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Contestation and Constitution: Civil Disobedience in the 2012-2014 Refugee Protests in Germany

Johannes Diesing

Abstract


Abstract

In early 2012 in the Bavarian city of Würzburg, a group of refugees started first dramatic protest actions as a reaction to the suffering from the living conditions in refugee camps. They went on a march to the German capital Berlin. With these protests in the following months, a nationwide movement emerged. The research question of this article asks what the normative dimension of the use of civil disobedience in the refugee protests in Germany between 2012 and 2014 was. The article (1.) introduces the movement and the background of its emergence. (2.) Thereby, the particular importance of civil disobedience will be analyzed in its connectedness to the special legal status of the protesting refugees. At the center of this paper is the proposal of a radical democratic understanding of civil disobedience worked out by Etienne Balibar and Robin Celikates. This notion allows for an insight (3.) how the protests could contribute to a democratization of democracy.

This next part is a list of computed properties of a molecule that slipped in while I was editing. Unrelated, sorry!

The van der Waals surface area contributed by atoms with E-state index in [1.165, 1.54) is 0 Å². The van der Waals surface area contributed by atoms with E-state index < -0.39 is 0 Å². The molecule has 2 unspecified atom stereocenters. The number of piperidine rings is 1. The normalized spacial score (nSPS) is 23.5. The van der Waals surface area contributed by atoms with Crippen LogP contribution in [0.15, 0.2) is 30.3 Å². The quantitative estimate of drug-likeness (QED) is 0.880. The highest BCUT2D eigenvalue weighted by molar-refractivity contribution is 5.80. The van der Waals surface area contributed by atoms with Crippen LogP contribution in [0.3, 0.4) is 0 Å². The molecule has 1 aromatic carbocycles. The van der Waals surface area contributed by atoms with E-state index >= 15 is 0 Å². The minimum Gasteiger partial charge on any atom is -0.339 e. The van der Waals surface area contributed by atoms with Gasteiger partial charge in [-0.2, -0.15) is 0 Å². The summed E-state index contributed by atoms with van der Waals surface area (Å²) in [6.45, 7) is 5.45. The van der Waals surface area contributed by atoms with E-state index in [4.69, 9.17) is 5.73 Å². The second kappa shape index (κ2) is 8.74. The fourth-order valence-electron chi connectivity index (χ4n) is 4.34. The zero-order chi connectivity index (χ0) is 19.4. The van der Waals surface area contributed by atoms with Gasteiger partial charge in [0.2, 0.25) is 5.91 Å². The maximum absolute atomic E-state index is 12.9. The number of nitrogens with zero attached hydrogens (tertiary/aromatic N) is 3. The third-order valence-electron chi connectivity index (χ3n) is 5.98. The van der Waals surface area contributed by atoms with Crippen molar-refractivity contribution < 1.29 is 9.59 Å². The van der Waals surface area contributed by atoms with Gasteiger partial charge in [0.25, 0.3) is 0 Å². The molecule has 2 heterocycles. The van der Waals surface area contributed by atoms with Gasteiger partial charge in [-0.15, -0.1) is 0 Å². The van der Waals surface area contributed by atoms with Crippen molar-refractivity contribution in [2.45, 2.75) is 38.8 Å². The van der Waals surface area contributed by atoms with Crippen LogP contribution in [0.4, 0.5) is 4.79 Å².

Keywords: refugees, Germany, protest, civil disobedience, radical democracy, citizenship

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Bibliography: Diesing, Johannes: Contestation and Constitution: Civil Disobedience in the 2012-2014 Refugee Protests in Germany, PCS, 1-2-2016, pp. 28-41. https://doi.org/10.3224/pcs.v7i1-2.02


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